Last week, Canada’s central bank, the Bank of Canada (BoC), concluded the fifth of its eight regularly scheduled meetings. And when it did, it announced that it would be raising its policy rate once again — the fourth time it has done so over the past 12 months.
That should come as welcome news for Canadian lenders like Toronto-Dominion Bank (TSX:TD)(NYSE:TD), Royal Bank of Canada (TSX:RY)(NYSE:RY), Bank of Nova Scotia (TSX:BNS)(NYSE:BNS), Canadian Imperial Bank of Commerce (TSX:CM)(NYSE:CM), and Bank of Montreal (TSX:BMO)(NYSE:BMO).
That’s because just as the news broke that the BoC would be raising its benchmark rate, all of the banks promptly came out in lockstep and announced they would be raising their own benchmark rates as well.
Higher interest rates on things like mortgages and lines of credit mean higher revenues, margins and profits for the banks — all good things.
So, that’s the good news, but is there a catch?
There is — and the catch, if you will, is that higher interest rates will make it more expensive for firms and individuals to borrow in the credit markets.
Because the cost of borrowing money increases when rates go up, those borrowers, generally speaking, can’t afford to borrow quite as much.
And while that’s one thing, it also means that more of their incomes — or, in the case of a firm or corporation, revenues — are directed towards interest expenses, which, in essence, just go back to the bank and are therefore re-directed away from other value-added projects and investments.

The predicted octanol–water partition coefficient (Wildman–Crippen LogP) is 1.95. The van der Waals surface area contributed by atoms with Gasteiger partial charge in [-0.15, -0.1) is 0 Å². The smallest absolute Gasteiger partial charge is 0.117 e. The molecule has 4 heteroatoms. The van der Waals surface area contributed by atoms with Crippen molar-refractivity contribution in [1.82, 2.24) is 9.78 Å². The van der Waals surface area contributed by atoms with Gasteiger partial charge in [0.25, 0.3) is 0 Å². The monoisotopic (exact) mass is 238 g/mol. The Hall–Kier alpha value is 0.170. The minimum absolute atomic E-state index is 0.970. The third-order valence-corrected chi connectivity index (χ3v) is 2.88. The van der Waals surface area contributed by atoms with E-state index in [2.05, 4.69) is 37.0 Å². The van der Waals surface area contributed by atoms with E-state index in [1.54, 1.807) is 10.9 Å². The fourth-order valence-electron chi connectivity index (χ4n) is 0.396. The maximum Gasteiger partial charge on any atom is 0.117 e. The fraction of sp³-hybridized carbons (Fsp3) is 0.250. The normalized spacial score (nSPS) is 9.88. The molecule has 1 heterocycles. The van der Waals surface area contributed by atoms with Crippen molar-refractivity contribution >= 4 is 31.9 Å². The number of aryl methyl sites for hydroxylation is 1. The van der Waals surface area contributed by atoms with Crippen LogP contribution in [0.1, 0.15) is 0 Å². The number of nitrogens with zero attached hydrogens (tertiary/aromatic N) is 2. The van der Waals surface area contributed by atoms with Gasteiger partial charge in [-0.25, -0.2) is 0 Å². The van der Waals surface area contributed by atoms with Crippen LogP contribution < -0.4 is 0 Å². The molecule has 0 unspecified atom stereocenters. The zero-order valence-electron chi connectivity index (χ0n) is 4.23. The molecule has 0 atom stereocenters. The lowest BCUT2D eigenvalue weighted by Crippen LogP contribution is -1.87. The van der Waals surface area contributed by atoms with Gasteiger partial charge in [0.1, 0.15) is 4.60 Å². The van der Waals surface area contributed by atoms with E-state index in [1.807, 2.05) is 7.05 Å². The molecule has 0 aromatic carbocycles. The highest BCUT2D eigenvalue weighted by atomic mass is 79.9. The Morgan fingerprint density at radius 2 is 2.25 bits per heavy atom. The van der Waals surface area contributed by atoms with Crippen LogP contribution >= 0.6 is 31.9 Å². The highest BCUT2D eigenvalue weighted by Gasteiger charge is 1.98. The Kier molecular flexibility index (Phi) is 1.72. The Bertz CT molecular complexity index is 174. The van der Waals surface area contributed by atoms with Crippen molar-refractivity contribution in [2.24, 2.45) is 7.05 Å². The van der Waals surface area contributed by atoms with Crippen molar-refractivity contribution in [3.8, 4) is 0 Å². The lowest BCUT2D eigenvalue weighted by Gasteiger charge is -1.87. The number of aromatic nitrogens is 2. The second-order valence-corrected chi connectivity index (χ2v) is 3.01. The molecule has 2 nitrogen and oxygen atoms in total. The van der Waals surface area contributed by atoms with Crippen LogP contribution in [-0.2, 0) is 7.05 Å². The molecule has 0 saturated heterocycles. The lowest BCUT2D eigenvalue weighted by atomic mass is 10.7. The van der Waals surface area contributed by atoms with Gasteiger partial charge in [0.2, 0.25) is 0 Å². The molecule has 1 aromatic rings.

So, less money goes into the system, and that ends up impacting firms, which end up having a harder time selling their goods and raising prices, and that can impact the strength of the country’s labour markets.
Basically, the recent actions taken by Canada’s central bank could help to boost the banks’ profits in the short run thanks to higher rates on variable-rate loans, but if it turns out that those same higher rates end up dampening consumer spending or firm’s willingness to invest in capital projects, it could have detrimental effects down the road.
All this goes without discussing the implications of the latest policy announcement on Canada’s housing market, which has been the focus of so much attention in recent years.
Among the banks, dividend and income-focused investors will likely be most drawn to CIBC for the attractiveness of its dividend.
Bank of Nova Scotia, meanwhile, may offer the best opportunity on a relative basis, as its shares have, for the most part, lagged its peers so far this year.
Investors who already hold positions in the banks may want to continue adding to their stakes — particularly if they are following some type of dollar-cost averaging strategy.
Meanwhile, Fools that are looking for something with a bit of an added kick may be better off looking elsewhere for an even better opportunity.
This article represents the opinion of the writer, who may disagree with the “official” recommendation position of a Motley Fool premium service or advisor. We’re Motley! Questioning an investing thesis — even one of our own — helps us all think critically about investing and make decisions that help us become smarter, happier, and richer, so we sometimes publish articles that may not be in line with recommendations, rankings or other content.
Fool contributor Jason Phillips has no position in any of the stocks mentioned.